We suspect demand will be high for Clear based on what we've shared above. If you're wondering when Clear will be available, that's a good question. The very first batches of Clear are slated to be available on the 17th of November 2017. Once production ramps up, more pairs of clear should roll out but supply will be very limited. Focal states they will be as fair as possible by allocating an equal number of Clear to each dealer that wants them but with all products that are in high demand, it's going to be tough to get your hands on them. 


Thanks for reading.

- YFS Review Team


by Kevin OBrien on April 18th, 2023


AXPONA 2023 kicked off the nice Spring weather in the Windy City the weekend of April 15th. Just in time for Tax Day! Unfortunately, my flight into O'Hare was delayed out of Denver. Guess we better make lemonade out of this lemon. Off to the Voodoo Doughnut shop for a quick treat before waiting in line to board United Flight 758.


We were excited, as we were here in Chicago to have fun, not to showcase our own YFS gear. It can be fun to show off your own audio creations, but it can also be STRESSFUL. We may go down that road again at some point, but not any time soon. The fact that we could just take it all in this time around, and not worry about how our room was sounding, would make this experience that much better.

Most of our thoughts will consist mainly of coverage of the 'Nirvana B' room at the Schaumburg Renaissance Hotel & Convention Center. EMM Labs, Credo Audio Switzerland, van den Hul, and DS Audio of Japan shared a massive room on the second floor of the hotel. We were invited by John McGurk of Audioshield, to join in on a press release for the new Meitner PRE. This took place after-hours on Friday evening, so apparently, it was by invitation only. We didn't realize that until afterwards. Seeing Michael Lavorgna, as well as some other well known reviewers, we should have put two and two together. Anyway, we were about to embark on a neat little audio adventure. What a great way to kick off this year's AXPONA event.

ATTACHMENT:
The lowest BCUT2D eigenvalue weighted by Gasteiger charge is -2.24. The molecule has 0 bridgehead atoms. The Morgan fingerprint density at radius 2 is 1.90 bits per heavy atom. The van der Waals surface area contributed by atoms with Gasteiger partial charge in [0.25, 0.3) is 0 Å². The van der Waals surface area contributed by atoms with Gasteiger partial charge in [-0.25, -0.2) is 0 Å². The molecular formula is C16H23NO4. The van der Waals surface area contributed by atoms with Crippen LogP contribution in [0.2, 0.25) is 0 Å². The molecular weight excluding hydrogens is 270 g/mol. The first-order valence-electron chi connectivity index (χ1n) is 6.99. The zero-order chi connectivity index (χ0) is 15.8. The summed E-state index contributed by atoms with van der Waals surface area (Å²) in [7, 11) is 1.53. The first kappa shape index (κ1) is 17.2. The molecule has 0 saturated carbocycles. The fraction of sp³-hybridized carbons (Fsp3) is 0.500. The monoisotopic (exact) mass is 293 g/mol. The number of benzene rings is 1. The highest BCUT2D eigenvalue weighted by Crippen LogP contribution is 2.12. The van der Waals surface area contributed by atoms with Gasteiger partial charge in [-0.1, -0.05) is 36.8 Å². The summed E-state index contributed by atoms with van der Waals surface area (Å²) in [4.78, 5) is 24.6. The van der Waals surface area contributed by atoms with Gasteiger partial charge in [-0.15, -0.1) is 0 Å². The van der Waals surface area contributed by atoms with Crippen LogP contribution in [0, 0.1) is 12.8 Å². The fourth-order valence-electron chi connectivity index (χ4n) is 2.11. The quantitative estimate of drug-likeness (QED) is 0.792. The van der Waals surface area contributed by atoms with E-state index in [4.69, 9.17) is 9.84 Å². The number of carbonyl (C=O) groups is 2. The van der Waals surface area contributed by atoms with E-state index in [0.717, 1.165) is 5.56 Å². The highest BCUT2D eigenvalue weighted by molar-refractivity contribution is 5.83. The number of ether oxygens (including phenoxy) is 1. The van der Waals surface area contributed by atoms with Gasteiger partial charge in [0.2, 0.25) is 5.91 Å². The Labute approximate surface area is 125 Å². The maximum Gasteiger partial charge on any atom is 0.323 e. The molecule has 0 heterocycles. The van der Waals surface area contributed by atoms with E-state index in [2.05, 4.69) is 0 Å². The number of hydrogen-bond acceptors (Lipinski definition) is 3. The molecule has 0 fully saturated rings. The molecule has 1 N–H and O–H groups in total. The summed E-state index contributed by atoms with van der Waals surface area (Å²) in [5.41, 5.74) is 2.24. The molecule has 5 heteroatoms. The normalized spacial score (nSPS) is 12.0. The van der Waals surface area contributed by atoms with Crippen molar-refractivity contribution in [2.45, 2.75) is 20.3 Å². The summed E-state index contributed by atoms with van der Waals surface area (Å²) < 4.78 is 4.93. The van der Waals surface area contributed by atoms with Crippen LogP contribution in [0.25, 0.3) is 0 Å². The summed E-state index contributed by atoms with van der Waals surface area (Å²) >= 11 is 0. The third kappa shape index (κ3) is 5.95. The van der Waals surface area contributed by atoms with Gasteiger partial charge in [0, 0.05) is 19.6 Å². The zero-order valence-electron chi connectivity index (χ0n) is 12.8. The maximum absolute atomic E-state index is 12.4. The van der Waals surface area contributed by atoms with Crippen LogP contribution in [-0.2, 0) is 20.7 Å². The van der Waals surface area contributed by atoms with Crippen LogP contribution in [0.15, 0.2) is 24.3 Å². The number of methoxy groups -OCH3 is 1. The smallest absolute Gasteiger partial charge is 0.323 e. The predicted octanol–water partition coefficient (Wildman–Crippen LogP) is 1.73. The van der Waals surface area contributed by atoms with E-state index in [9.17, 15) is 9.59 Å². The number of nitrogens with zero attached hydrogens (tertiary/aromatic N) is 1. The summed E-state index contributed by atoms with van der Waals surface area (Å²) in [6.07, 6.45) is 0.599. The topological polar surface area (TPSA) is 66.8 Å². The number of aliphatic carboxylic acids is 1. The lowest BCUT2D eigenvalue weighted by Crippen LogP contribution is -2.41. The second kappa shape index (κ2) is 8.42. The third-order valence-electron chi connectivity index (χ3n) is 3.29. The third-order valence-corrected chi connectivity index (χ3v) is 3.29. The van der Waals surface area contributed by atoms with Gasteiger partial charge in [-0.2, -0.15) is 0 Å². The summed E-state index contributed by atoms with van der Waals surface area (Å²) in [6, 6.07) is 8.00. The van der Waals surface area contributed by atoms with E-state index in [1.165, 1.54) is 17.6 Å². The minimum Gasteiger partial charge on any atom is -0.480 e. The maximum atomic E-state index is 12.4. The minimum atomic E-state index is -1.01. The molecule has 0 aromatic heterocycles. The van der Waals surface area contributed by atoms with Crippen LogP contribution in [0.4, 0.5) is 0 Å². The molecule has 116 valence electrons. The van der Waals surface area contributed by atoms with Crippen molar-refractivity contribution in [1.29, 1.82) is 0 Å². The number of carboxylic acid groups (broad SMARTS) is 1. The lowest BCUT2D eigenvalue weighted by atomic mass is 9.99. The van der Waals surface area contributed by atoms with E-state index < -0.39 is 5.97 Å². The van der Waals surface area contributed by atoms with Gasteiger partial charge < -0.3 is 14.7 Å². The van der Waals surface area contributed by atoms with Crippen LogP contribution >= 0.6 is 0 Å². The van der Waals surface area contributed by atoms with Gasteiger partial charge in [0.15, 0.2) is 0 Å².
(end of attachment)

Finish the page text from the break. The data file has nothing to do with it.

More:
Amadeus Meitner was in the room along with Shahin Al Rashid, head of sales for EMM Labs. Amadeus is Ed Meitner's son, who we all know by now, and my good personal friend. We were excited to meet William and Marc, from van den Hul. AJ van den Hul's sons to be exact. Van den Hul has a new cable concept called Nano Carbon Tube technology. It's used for their new reference loudspeaker cables and it sure did a fine job, especially since it's the only metal-free loudspeaker cable we know of in existence. We were also lucky enough to meet Michael Kraske, owner of Credo Audio. His parents started the business modifying / repairing DJ setups in Switzerland back in the 1970s. They eventually began building their own loudspeakers and the rest is, as they say, history. They are all second generation entrepreneurs and will be taking on the family business, similar to Amadeus. VERY COOL!